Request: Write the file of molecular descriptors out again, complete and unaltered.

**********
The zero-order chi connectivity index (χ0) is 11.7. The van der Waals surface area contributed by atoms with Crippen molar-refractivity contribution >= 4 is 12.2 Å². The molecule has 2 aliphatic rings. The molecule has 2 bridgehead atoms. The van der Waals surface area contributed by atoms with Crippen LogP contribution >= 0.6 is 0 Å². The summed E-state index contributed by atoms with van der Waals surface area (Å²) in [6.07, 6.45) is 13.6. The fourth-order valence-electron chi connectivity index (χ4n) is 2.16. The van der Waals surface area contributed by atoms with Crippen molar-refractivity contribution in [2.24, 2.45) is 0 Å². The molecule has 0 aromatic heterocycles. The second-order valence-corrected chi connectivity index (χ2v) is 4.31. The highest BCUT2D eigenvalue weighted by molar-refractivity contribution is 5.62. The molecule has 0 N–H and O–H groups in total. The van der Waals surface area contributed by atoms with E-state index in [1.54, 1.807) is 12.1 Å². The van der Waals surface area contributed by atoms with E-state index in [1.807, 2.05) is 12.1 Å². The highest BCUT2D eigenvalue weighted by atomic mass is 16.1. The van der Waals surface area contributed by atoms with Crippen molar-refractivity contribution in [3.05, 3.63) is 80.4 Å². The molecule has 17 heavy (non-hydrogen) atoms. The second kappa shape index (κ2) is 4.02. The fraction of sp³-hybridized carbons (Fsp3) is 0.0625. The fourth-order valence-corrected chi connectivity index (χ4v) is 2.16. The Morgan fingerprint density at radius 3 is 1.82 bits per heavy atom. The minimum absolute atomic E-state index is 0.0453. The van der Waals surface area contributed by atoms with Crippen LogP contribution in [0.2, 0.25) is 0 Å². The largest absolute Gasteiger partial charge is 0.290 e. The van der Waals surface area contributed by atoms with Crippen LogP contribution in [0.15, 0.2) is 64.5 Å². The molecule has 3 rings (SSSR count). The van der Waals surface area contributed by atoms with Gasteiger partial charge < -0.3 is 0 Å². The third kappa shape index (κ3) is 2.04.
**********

The zero-order chi connectivity index (χ0) is 11.7. The van der Waals surface area contributed by atoms with Crippen molar-refractivity contribution >= 4 is 12.2 Å². The molecule has 2 aliphatic rings. The molecule has 2 bridgehead atoms. The van der Waals surface area contributed by atoms with Crippen LogP contribution >= 0.6 is 0 Å². The summed E-state index contributed by atoms with van der Waals surface area (Å²) in [6.07, 6.45) is 13.6. The fourth-order valence-electron chi connectivity index (χ4n) is 2.16. The van der Waals surface area contributed by atoms with Crippen molar-refractivity contribution in [2.24, 2.45) is 0 Å². The molecule has 0 aromatic heterocycles. The second-order valence-corrected chi connectivity index (χ2v) is 4.31. The highest BCUT2D eigenvalue weighted by molar-refractivity contribution is 5.62. The molecule has 0 N–H and O–H groups in total. The van der Waals surface area contributed by atoms with E-state index in [1.54, 1.807) is 12.1 Å². The van der Waals surface area contributed by atoms with E-state index in [1.807, 2.05) is 12.1 Å². The highest BCUT2D eigenvalue weighted by atomic mass is 16.1. The van der Waals surface area contributed by atoms with Crippen molar-refractivity contribution in [3.05, 3.63) is 80.4 Å². The molecule has 17 heavy (non-hydrogen) atoms. The second kappa shape index (κ2) is 4.02. The fraction of sp³-hybridized carbons (Fsp3) is 0.0625. The fourth-order valence-corrected chi connectivity index (χ4v) is 2.16. The Morgan fingerprint density at radius 3 is 1.82 bits per heavy atom. The minimum absolute atomic E-state index is 0.0453. The van der Waals surface area contributed by atoms with Crippen LogP contribution in [0.2, 0.25) is 0 Å². The largest absolute Gasteiger partial charge is 0.290 e. The van der Waals surface area contributed by atoms with Crippen LogP contribution in [0.15, 0.2) is 64.5 Å². The molecule has 3 rings (SSSR count). The van der Waals surface area contributed by atoms with Gasteiger partial charge < -0.3 is 0 Å². The third kappa shape index (κ3) is 2.04.